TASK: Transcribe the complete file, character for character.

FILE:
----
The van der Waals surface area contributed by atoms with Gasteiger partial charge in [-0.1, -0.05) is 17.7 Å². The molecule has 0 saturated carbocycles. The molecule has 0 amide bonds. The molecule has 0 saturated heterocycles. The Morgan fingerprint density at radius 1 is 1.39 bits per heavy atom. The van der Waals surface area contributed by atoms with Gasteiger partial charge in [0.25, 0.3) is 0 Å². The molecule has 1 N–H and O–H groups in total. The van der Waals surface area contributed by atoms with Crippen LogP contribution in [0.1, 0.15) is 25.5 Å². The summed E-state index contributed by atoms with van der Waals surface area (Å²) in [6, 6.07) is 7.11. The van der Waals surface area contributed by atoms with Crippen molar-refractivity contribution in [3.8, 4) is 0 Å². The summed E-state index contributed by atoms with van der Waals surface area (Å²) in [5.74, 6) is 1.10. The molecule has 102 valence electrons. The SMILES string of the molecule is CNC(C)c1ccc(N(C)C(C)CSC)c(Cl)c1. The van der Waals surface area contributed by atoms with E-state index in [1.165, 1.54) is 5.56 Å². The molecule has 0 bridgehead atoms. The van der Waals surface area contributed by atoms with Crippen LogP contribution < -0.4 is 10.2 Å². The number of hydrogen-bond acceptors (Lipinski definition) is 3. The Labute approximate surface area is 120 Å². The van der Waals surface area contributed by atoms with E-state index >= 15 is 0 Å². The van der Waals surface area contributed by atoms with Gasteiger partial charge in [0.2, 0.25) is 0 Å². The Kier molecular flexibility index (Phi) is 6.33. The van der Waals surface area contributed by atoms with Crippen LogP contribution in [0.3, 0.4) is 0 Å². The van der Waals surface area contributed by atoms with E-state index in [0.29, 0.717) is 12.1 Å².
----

The van der Waals surface area contributed by atoms with Gasteiger partial charge in [-0.1, -0.05) is 17.7 Å². The molecule has 0 saturated carbocycles. The molecule has 0 amide bonds. The molecule has 0 saturated heterocycles. The Morgan fingerprint density at radius 1 is 1.39 bits per heavy atom. The van der Waals surface area contributed by atoms with Gasteiger partial charge in [0.25, 0.3) is 0 Å². The molecule has 1 N–H and O–H groups in total. The van der Waals surface area contributed by atoms with Crippen LogP contribution in [0.1, 0.15) is 25.5 Å². The summed E-state index contributed by atoms with van der Waals surface area (Å²) in [6, 6.07) is 7.11. The van der Waals surface area contributed by atoms with Crippen molar-refractivity contribution in [3.8, 4) is 0 Å². The summed E-state index contributed by atoms with van der Waals surface area (Å²) in [5.74, 6) is 1.10. The molecule has 102 valence electrons. The SMILES string of the molecule is CNC(C)c1ccc(N(C)C(C)CSC)c(Cl)c1. The van der Waals surface area contributed by atoms with E-state index in [1.165, 1.54) is 5.56 Å². The molecule has 0 bridgehead atoms. The van der Waals surface area contributed by atoms with Crippen LogP contribution < -0.4 is 10.2 Å². The number of hydrogen-bond acceptors (Lipinski definition) is 3. The Labute approximate surface area is 120 Å². The van der Waals surface area contributed by atoms with E-state index >= 15 is 0 Å². The van der Waals surface area contributed by atoms with Gasteiger partial charge in [0.2, 0.25) is 0 Å². The Kier molecular flexibility index (Phi) is 6.33. The van der Waals surface area contributed by atoms with Crippen LogP contribution in [0.3, 0.4) is 0 Å². The van der Waals surface area contributed by atoms with E-state index in [0.29, 0.717) is 12.1 Å².